Skin cancer is the most common form of cancer in the United States. One in every five U.S. adults will develop some type of skin cancer during their lives—more than breast, colon, prostate, and lung cancer combined. The three major types are basal cell, squamous cell, and melanoma, in decreasing order of frequency. Melanoma accounts for around 1 percent of all skin cancer cases, but advanced melanoma causes the majority (75 percent) of skin cancer deaths.
Melanoma can arise anywhere on the body, including areas never exposed to the sun, but it typically affects the upper back, chest, arms or legs. Melanoma can also occur when a benign (noncancerous) mole becomes malignant.
What is melanoma?
Melanoma begins in pigment-producing skin cells called melanocytes. “With sun exposure, the cells make melanin, a dark pigment that causes us to tan. Melanin shields melanocytes and other skin cells from the sun’s rays,” explains Robert M. Conry, M.D., associate professor of hematology and oncology, University of Alabama at Birmingham. “When a melanocyte forms a tumor, it’s called a melanoma.”
Melanoma occurs in four basic types:
1. Superficial spreading melanoma, the most common (70 percent of cases), is typically found in young people and usually occurs on the trunk, legs and upper back.
2. Lentigo maligna arises on chronically sun-exposed skin, typically in elderly patients.
3. Acral lentiginous appears on the soles of the feet or the palms; it is most common in dark-skinned people.
4. Nodular melanoma, which is the most severe, is more deeply invasive at the time of diagnosis, and mostly affects older people.
Melanoma is grouped into stages that indicate how far it has spread. “Staging consists of three different pieces of information,” explains Isabella C. Glitza Oliva, M.D., Ph.D., assistant professor of melanoma medical oncology at the University of Texas MD Anderson Cancer Center in Houston. “These include the thickness of the primary melanoma, whether lymph nodes are involved, and whether it has spread further, potentially to other organs.” These and other descriptive features are commonly known as the TNM staging system (for tumor, nodes and metastasis).
TNM stages 0 and I are superficial, stage II is an intermediate stage, and stages III and IV are considered advanced, with cancer spread to lymph nodes or other organs.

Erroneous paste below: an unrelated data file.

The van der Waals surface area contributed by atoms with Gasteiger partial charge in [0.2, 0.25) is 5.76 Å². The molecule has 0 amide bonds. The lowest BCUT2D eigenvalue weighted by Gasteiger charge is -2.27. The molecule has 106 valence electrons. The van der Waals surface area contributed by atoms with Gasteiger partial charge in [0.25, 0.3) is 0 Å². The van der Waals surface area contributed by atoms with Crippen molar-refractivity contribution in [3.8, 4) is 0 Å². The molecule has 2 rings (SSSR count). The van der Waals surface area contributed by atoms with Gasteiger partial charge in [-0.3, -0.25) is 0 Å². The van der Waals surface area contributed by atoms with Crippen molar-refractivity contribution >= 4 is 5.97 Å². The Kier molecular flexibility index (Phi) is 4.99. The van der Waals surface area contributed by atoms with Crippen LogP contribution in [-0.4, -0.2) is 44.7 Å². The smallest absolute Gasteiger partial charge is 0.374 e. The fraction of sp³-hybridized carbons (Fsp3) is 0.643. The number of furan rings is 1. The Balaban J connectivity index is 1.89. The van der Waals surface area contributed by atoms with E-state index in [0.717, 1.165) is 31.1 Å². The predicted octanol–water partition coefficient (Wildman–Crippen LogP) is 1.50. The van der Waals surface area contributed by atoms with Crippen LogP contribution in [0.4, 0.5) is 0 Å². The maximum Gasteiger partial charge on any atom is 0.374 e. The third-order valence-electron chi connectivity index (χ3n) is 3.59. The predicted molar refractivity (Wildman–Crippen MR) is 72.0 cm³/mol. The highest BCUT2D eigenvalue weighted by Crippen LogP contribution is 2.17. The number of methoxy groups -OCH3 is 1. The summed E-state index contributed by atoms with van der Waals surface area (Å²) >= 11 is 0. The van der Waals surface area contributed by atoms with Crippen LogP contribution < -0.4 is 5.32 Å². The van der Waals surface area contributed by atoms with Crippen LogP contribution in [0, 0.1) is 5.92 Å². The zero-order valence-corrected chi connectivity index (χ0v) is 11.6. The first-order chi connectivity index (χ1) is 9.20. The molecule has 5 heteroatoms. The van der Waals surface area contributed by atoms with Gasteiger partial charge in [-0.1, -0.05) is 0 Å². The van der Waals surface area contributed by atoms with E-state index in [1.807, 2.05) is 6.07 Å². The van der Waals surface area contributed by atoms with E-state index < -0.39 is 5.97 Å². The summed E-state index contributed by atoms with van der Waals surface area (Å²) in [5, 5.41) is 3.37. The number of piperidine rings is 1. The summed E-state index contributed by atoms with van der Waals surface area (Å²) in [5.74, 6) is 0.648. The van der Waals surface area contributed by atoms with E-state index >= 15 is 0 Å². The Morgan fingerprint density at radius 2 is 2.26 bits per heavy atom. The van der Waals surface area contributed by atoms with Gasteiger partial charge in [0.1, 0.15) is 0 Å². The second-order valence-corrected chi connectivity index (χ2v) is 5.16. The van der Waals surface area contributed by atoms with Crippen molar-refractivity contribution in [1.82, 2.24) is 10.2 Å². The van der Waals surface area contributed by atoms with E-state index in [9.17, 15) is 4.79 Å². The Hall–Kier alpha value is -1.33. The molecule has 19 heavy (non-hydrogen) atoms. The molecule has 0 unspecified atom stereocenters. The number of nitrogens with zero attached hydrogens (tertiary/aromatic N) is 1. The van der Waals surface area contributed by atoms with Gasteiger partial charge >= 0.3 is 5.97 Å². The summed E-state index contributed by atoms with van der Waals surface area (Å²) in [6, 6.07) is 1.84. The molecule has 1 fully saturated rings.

Who gets melanoma?
Melanoma can occur at any age. Before age 50, women have a higher risk of melanoma, while at 50 and older, men have a higher risk.
The American Cancer Society estimates that about 76,000 Americans will be diagnosed with melanoma in 2016, and more than 10,000 people will die of it this year. The good news: About 98 percent of melanomas can be cured when detected early.
Causes and risk factors
About 90 percent of all skin cancers are caused by ultraviolet (UV) radiation exposure from the sun. Having more than five sunburns during childhood doubles the risk of melanoma.
Another common cause is the use of indoor tanning beds. “Studies have shown that as few as three episodes of UV tanning can create a 40 percent increase in the incidence of melanoma, and the more times people use tanning beds, the greater their risk,” Conry says. “Melanoma has been substantially increasing in incidence over the last 30 years.”
Melanoma does not spring up overnight, however. “There’s a latency period of anywhere from 10 years to 50 years from when you got the sun exposure to when you clinically develop melanoma,” Conry says.
Risk factors include fair skin, number of moles, personal history of non-melanoma skin cancer, family history of melanoma and a weakened immune system. Dark-skinned individuals have the lowest risk but are more likely to have advanced melanoma by the time it is detected.
Fortunately, the outlook for those with melanoma has never been better. Treatment options have multiplied during the past decade, with many newly approved and experimental treatments that are making a striking difference in improving outcomes for patients with advanced melanoma.